What is Saito?
Saito is a layer-one blockchain. The network is noteworthy for being more secure than Bitcoin while making payments not just to miners and stakers but also the nodes in the network that offer data-services to users in the network.
Why do we need another blockchain?
There are two market failures that affect every non-Saito blockchain: a tragedy of the commons problems that encourages blockchain bloat, and a free-rider problem that pushes up the cost of using the network. These problems get worse and worse as networks scale and costs rise. In order to have a truly-scalable public blockchain we need to fix these problems.
How does Saito solve the 51 percent attack?
Saito ensures that producing blocks is always expensive. Honest nodes pay those costs with the fees they collect from users. Attackers must pay out-of-pocket and are guaranteed to lose a quantifiable amount of money with each block they produce. There is no point at which this cost-of-attack falls below zero.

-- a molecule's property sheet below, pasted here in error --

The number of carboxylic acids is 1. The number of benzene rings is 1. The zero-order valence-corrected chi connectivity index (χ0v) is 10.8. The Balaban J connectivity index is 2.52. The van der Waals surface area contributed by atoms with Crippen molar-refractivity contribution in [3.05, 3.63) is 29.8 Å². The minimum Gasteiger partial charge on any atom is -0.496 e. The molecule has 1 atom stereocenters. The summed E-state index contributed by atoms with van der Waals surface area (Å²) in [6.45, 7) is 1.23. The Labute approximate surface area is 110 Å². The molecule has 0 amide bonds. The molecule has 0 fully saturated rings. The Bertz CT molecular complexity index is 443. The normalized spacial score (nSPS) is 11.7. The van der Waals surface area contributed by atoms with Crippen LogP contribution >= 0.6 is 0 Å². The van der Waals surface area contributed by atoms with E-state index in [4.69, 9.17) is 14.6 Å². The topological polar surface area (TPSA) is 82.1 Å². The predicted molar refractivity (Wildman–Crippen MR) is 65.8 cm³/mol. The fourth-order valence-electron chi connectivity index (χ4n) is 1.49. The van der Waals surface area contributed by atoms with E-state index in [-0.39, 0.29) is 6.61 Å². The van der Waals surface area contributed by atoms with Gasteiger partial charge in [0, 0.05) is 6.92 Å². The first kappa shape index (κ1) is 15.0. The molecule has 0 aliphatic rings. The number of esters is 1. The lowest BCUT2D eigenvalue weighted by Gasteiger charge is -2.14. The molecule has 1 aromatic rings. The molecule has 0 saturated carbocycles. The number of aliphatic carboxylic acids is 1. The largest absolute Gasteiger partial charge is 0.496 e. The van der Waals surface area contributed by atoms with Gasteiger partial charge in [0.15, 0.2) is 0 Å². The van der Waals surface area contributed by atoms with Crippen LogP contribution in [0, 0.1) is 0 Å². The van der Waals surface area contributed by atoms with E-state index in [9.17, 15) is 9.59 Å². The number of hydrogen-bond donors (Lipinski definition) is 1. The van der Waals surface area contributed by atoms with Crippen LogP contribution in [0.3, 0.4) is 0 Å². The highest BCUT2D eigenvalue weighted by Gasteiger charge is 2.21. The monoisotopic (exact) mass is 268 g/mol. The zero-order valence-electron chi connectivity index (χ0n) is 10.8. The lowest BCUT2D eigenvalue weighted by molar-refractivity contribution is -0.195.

How does Saito solve the fifty-one percent attack?
Unless attackers match the amount of work done by the overall network, they either cannot produce blocks as quickly as honest nodes, or are able to produce blocks but not collect payments. Attackers must either go bankrupt or permit others to add work to their chain.
Surely there is a 51 percent attack in there somewhere?
No. Attackers who have a mere 50 percent of network resources lose about half their money each block. The cost-of-attack scales with the volume of network fees collected by others in the network.
How does transaction rebroadcasting work?
Saito uses a technique called Automatic Transaction rebroadcasting. This forces old transactions to compete with new ones for space on the blockchain. In market equilibrium the most profitable strategy for block producers is to ensure the same amount of data is deleted from the chain as is added each block.